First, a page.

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  • Writer's pictureSafer Highways

Stonehenge campaigners lose legal challenge over road tunnel

The group Save Stonehenge World Heritage Site wanted to overturn a development consent order issued last July by Mark Harper, the transport secretary.

The Stonehenge tunnel will be built after campaigners lost a High Court challenge over the project.Mr Justice Holgate largely dismissed a claim by the Save Stonehenge World Heritage Site (SSWHS) group, finding most parts of their case were “unarguable” — having no legal merit.

Mark Harper, the transport secretary, granted a development consent order(DCO) for the tunnel on the A303 in Wiltshire in July last year.

The A303 lies less than 200 metres from the famous prehistoric monument. The plans involve upgrading eight miles of the road from two lanes to four, including digging a two-mile tunnel.

An order previously granted by Grant Shapps, the former transport secretary, for the £1.7 billion project was quashed by the High Court in July 2021 amid concern about the environmental impact on the Unesco World Heritage Site. The campaigners brought fresh action over the new DCO in December.

During the hearing, David Wolfe KC, for SSWHS, said the government had failed to properly consider alternatives to the project and that campaigners believed National Highways had provided “fundamentally flawed” information that “failed to acknowledge the heritage harm”.

In his 50-page ruling, however, Mr Justice Holgate said ministers had “rightly focused on the relevant policies” and that the campaigners’ evidence “provides no basis for undermining that conclusion”.

One part of the legal action, regarding the Department for Transport’s approach to an environmental impact assessment, will be determined at a later date.

At the hearing, James Strachan KC, for the DfT, said the government concluded that the project was “consistent with the UK’s obligations” under the World Heritage Convention and that it would work with advisory bodies to minimise harm.

Ministers insist the benefits “outweighed the harms” of the scheme, including the “less than substantial harm to heritage assets”.

The A303 is a congestion hotspot with drivers heading to and from the West Country often stuck in long queues during peak holiday periods. The scheme is designed to ease these problems and remove the “distraction” of traffic for those walking round Stonehenge.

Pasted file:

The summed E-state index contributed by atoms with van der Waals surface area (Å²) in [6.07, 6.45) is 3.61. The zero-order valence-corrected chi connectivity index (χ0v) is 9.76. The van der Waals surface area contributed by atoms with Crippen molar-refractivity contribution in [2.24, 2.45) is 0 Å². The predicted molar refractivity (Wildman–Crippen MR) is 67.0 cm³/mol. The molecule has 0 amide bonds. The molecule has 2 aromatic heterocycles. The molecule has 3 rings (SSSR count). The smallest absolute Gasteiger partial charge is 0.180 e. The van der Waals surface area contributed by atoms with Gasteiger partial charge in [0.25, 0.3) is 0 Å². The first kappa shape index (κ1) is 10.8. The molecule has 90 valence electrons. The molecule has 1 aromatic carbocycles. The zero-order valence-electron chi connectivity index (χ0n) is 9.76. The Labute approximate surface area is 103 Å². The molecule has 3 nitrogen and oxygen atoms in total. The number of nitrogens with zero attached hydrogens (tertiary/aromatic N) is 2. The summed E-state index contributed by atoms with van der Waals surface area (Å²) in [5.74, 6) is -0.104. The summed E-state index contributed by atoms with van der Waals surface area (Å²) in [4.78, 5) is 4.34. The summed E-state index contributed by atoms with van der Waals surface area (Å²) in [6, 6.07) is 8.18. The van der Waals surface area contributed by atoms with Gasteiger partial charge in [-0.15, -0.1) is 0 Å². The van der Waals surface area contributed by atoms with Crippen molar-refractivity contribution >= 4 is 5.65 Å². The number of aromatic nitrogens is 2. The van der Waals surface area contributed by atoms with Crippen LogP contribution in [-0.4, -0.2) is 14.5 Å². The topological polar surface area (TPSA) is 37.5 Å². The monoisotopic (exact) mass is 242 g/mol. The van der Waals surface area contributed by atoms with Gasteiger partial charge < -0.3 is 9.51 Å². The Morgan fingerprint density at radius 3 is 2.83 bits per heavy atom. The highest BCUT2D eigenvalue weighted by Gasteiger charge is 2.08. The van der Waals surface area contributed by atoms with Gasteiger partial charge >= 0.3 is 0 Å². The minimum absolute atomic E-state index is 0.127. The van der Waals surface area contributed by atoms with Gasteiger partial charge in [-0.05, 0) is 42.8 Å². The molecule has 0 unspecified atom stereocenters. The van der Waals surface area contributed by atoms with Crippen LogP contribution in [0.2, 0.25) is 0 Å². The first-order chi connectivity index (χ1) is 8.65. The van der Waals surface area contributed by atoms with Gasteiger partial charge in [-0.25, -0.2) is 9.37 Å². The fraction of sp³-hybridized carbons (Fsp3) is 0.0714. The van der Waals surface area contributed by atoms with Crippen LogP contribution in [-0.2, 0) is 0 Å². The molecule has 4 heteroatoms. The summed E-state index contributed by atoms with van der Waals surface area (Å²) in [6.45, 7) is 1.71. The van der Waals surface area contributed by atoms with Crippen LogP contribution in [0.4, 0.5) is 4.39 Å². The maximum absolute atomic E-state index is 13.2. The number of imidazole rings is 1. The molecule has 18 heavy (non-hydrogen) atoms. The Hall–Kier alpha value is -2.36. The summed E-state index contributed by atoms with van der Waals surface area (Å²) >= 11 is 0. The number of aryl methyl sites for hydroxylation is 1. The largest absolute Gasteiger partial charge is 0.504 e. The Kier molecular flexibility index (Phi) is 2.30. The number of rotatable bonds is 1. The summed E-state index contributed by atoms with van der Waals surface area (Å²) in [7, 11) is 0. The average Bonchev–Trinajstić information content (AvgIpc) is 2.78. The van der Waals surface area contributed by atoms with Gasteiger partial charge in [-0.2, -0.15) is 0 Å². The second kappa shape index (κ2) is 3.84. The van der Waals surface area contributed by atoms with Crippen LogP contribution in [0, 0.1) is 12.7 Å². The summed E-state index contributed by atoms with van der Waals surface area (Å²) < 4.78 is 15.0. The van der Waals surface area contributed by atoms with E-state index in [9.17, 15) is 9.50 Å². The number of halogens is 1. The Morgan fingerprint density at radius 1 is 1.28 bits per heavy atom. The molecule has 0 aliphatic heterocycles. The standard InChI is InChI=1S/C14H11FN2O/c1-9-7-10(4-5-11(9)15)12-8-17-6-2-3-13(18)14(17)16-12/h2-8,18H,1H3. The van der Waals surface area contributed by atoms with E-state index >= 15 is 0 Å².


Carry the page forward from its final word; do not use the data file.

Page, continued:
Unesco has previously threatened to strip Stonehenge of its world heritage status over the proposal. In September the United Nations cultural body said the government should make amendments to the plan for a tunnel near Stonehenge or “not proceed”.

It said that the World Heritage Site is at risk of being put on its “danger list” unless changes are made to the proposed project.

In 2021 Liverpool lost its status after concerns over the redevelopment of its waterfront. It was only the third site in almost 50 years to lose the title, which brings with it UN funding.

Shapps gave the green light to the project in November 2020 despite advice from the Planning Inspectorate that it would cause “permanent, irreversible harm” to the area. The SSWHS alliance successfully challenged his decision in the High Court.

David Bullock, National Highways project director for the A303 Stonehenge scheme, said: “We welcome the High Court’s decision and wait for conclusion of the legal proceedings. It is a positive step forward and would mean that at long last we can progress solving the issues of the A303 near Stonehenge.”

He added: “It represents decades of working with our stakeholders, heritage bodies and local communities to create the best possible solution.”

Duncan Wilson, chief executive of Historic England said: “After years of uncertainty, we are very pleased that the court has upheld the secretary of state’s decision, bringing us all one step closer to realising the ambitions of the A303 Stonehenge improvement scheme.

“With more than 50 possible schemes explored over the course of 30 years, we firmly believe that putting much of the busy, noisy and intrusive road into a tunnel past Stonehenge is right for the site. This is a once in a generation opportunity to restore this internationally important landscape, which has been of great importance to people for over 5,000 years.”


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